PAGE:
Gifting — listing, financing, buying, wrapping, sending, unwrapping, thanking, storing — is just one of the activities that deserves recognition as a varsity sport.

Then there are the parties and the concerts and the rellies and the Nutcracker and the cooking and baking and cleaning out the guest room for Aunt Molly and the non-stop merry-go-round travel among commitments far and wide and someone forgot the apples for the Waldorf Salad, so the whole thing is ruined.

Well, whoa. Who says?

While I’m as sentimental as just about anyone I know, I finally pushed pause on this whirling dervish of holiday hell and rethought the whole thing several years ago. Just like any other “project” in my life I took a long look at it and asked some of those really powerful questions that Helen Sanderson and her crew taught me to ask. Fair warning: These queries are magical.

What’s working?

What’s not working?

What do we love and want to keep?

What do we dread and want to toss?

Knowing what we know now, what will we do next?

So how do you work this magic? It really is up to you.

Maybe you like sticky notes. I know I do! So, when I did this, I went through each question, putting one item on each sticky note so that I could look at it in isolation and really think about how that aspect of the season impacted my joy — positively and negatively.

You may want to do this exercise alone or you may want to involve some (cooperative) folks from your planning committee — er — family in this conversation. Or you may want to do it by yourself first and then invite comments.

Got your stickies? (Or your notebook or your pictures from last year or a word processor document open or a template from Helen or your steering committee and graphic facilitator?)

Good. Now, go through each question one at a time.

What’s working? Make a list of all (or a sticky for each) of the things, people, foods, traditions, and Traditions that really make this season meaningful for you.

What’s not working? Make a list of all (or a sticky for each) of the things, people, foods, traditions, and Traditions that really make this season dreadful for you.

Then refine them with the next couple of questions. What do we love and want to keep? What do we dread and want to toss? What might we combine or change or rethink or move around?

Be fearless! Really think about what it is you want out of your — YOUR — holidays.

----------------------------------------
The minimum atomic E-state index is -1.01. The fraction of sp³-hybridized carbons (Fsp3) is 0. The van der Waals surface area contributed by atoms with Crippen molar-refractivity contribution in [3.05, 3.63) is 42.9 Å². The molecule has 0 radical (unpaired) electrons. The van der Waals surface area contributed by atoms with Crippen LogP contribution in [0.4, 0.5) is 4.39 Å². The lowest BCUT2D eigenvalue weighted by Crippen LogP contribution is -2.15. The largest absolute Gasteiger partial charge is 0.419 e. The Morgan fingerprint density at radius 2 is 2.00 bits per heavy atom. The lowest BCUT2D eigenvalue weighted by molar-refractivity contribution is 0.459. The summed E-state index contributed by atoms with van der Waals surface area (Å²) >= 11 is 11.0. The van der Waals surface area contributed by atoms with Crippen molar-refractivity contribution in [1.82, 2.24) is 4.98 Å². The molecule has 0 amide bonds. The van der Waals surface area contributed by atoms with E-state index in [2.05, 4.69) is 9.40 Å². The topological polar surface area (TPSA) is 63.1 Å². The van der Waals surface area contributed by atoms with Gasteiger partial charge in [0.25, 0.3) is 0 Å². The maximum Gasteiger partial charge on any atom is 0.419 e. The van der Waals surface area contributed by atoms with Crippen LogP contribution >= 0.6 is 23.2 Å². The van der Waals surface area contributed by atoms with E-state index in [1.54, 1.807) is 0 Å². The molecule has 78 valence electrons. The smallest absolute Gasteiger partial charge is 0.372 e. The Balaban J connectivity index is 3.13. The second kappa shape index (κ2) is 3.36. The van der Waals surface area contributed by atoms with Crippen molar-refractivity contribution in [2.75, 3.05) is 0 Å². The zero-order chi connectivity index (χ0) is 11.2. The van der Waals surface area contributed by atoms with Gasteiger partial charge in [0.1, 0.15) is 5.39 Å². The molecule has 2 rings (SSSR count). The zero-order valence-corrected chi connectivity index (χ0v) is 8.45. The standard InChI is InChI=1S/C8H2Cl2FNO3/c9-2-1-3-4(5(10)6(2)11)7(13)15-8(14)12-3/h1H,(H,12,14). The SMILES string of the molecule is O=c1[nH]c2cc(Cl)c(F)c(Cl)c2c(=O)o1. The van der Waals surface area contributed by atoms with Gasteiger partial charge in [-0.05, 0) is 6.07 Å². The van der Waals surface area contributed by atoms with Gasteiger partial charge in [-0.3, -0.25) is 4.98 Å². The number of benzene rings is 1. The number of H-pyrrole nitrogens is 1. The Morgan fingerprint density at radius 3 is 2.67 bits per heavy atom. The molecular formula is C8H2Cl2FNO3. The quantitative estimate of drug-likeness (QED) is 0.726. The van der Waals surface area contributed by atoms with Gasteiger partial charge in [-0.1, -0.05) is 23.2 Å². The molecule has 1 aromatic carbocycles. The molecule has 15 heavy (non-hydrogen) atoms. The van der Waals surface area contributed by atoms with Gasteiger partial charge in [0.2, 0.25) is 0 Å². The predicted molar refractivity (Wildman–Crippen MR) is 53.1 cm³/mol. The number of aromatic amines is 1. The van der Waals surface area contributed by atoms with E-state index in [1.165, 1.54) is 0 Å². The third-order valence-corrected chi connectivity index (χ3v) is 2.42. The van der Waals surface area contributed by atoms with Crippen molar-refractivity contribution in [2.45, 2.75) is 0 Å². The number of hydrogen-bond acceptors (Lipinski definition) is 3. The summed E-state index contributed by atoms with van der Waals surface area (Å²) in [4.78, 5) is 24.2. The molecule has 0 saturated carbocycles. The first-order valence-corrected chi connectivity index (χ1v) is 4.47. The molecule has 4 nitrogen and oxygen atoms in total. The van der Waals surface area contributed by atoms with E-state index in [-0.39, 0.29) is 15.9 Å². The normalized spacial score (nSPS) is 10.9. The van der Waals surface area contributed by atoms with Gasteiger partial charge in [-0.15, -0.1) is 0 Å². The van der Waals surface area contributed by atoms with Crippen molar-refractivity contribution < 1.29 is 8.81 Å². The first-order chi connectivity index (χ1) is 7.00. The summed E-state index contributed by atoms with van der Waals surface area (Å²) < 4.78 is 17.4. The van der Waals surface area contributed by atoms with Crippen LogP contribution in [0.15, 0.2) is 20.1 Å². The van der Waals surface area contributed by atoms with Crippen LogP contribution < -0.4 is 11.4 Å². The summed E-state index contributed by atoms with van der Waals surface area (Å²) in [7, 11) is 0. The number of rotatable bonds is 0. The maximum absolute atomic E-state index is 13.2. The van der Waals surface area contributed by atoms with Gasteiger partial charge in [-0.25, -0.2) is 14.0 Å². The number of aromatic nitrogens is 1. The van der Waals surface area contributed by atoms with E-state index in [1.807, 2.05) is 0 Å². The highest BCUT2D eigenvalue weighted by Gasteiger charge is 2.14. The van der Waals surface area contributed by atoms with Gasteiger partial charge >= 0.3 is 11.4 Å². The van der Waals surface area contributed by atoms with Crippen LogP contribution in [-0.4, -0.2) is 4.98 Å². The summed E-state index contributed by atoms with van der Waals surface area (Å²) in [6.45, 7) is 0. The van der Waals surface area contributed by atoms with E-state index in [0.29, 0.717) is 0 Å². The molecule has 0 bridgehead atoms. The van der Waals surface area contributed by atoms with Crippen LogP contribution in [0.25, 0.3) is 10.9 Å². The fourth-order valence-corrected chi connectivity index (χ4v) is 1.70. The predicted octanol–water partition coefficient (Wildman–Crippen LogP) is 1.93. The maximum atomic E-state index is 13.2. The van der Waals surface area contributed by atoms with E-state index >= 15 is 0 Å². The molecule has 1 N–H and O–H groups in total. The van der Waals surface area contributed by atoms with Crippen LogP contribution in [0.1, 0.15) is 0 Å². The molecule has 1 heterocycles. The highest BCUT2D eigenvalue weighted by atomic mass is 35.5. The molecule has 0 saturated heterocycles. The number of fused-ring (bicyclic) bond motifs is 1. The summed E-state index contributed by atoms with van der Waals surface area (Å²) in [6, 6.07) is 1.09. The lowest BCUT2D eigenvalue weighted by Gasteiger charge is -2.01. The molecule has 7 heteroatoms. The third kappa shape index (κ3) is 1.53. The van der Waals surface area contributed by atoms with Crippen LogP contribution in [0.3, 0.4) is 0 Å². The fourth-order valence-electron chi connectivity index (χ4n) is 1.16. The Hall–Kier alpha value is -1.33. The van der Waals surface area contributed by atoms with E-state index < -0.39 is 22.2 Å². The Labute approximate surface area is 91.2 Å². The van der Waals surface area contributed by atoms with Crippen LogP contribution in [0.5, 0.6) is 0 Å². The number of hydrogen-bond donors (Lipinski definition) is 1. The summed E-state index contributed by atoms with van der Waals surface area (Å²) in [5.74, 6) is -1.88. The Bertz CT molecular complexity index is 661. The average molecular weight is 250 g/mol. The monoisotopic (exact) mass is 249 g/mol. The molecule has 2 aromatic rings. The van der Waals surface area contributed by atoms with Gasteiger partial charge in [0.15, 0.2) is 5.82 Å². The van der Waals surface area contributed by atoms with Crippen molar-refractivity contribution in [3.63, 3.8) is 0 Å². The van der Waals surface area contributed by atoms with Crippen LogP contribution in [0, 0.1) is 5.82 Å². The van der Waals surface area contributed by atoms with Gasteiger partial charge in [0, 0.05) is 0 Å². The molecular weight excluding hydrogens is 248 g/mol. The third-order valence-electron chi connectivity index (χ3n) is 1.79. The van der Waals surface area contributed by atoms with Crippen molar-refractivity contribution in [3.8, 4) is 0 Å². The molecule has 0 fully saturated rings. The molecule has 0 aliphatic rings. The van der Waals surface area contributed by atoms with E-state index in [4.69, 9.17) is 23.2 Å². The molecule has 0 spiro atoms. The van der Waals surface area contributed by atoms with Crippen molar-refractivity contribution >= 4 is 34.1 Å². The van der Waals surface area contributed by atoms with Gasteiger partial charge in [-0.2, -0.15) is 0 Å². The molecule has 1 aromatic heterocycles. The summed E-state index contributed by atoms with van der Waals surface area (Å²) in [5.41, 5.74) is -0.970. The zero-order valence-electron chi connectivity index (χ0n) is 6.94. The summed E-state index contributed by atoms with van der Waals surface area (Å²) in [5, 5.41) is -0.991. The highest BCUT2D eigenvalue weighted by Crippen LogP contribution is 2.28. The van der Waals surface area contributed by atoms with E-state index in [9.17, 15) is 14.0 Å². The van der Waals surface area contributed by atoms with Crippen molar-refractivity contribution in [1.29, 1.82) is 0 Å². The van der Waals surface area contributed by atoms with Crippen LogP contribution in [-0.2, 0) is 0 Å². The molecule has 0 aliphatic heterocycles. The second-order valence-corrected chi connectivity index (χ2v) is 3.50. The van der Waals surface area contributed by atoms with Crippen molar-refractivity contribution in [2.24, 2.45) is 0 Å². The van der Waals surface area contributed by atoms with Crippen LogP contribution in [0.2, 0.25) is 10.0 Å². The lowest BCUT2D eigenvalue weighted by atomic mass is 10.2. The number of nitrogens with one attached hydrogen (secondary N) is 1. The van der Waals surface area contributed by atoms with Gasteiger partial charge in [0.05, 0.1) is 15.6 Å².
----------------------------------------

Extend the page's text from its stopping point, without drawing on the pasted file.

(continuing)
One of the things I changed was gift giving. There came a point when it just wasn’t fun anymore. I was spending weeks hunting down and buying stuff off of lists that my family exchanged in September and shipping it all over the country or schlepping it there along with the apples for the Waldorf Salad, only to have all of that stuff get lost in the piles of wrapping paper and gift overwhelm.

Now, we tend to give everyone (except the wee kids) on our holiday gift list exactly the same thing. It’s different each year, but it’s the same gift for everyone — teachers, Mom & Dad, cousins, friends, siblings, co-workers. One year, we made popcorn kits that included paper bags, kernels, seasonings, recipes, a movie and a lovely glass bowl. Another year everyone got a hand-made scarf. In slim years, we’ve given out ornaments or baked goods. We save the specially-picked-out-just-for-you gifts for birthdays or sussies*.

I’ll admit that this practice may horrify you — and I’m cool with that — but it makes me a very happy camper during the season of lights.

I have friends who have stopped visiting far-flung relatives and stay at home, volunteer at a shelter, cover the office for their co-workers, and save their travel for when the traffic is a lighter. Some folks give a donation to a charity they love and forgo the gift exchange. One large family goes to a state park and rent cabins so that no one has to clean their house and host 30 cousins for a week.  Still another has their big gather-the-clan celebration at Thanksgiving and does their Christmas and Hanukkah celebrations with their immediate families in their own homes.

No offense intended to the memory of Oscar Tschirky — aka “Oscar of the Waldorf” — but I am pretty sure we could even find a way to be joyful without a bowl of chopped apples, celery, and walnuts doused in mayonnaise.

So, what will you do to take care of your self during the holidays? What are you keeping? What are you tossing? What are you reinventing? I’d love to hear all about your favorite traditions and Traditions — old and new!

 

*a word my dear friend, Tracey, taught me for gifts sent just because

Brown Paper Packages Tied up with Strings

Related Posts Plugin for WordPress, Blogger...